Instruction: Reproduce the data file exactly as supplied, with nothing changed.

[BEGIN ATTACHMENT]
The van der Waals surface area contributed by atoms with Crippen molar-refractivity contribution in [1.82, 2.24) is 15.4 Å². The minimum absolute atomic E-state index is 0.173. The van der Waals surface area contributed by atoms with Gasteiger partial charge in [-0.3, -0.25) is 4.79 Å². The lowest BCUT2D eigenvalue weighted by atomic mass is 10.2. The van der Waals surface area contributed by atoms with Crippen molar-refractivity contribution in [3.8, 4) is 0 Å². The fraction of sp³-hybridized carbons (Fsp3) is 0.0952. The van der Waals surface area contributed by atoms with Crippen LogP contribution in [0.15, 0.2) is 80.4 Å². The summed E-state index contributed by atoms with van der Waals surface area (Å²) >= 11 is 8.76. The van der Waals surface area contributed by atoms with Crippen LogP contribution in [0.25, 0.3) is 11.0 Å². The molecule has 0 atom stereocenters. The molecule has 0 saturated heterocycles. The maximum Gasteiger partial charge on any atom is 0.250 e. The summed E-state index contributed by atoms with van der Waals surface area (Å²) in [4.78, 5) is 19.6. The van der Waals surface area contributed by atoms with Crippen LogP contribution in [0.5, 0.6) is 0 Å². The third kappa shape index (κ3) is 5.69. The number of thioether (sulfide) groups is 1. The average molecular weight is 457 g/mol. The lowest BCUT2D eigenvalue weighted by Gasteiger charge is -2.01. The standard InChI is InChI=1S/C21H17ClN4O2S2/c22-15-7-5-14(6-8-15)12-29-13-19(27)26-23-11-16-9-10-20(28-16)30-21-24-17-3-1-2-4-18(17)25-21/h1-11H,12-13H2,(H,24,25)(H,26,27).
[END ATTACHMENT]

The van der Waals surface area contributed by atoms with Crippen molar-refractivity contribution in [1.82, 2.24) is 15.4 Å². The minimum absolute atomic E-state index is 0.173. The van der Waals surface area contributed by atoms with Gasteiger partial charge in [-0.3, -0.25) is 4.79 Å². The lowest BCUT2D eigenvalue weighted by atomic mass is 10.2. The van der Waals surface area contributed by atoms with Crippen molar-refractivity contribution in [3.8, 4) is 0 Å². The fraction of sp³-hybridized carbons (Fsp3) is 0.0952. The van der Waals surface area contributed by atoms with Crippen LogP contribution in [0.15, 0.2) is 80.4 Å². The summed E-state index contributed by atoms with van der Waals surface area (Å²) >= 11 is 8.76. The van der Waals surface area contributed by atoms with Crippen LogP contribution in [0.25, 0.3) is 11.0 Å². The molecule has 0 atom stereocenters. The molecule has 0 saturated heterocycles. The maximum Gasteiger partial charge on any atom is 0.250 e. The summed E-state index contributed by atoms with van der Waals surface area (Å²) in [4.78, 5) is 19.6. The van der Waals surface area contributed by atoms with Crippen LogP contribution in [0.5, 0.6) is 0 Å². The third kappa shape index (κ3) is 5.69. The number of thioether (sulfide) groups is 1. The average molecular weight is 457 g/mol. The lowest BCUT2D eigenvalue weighted by Gasteiger charge is -2.01. The standard InChI is InChI=1S/C21H17ClN4O2S2/c22-15-7-5-14(6-8-15)12-29-13-19(27)26-23-11-16-9-10-20(28-16)30-21-24-17-3-1-2-4-18(17)25-21/h1-11H,12-13H2,(H,24,25)(H,26,27).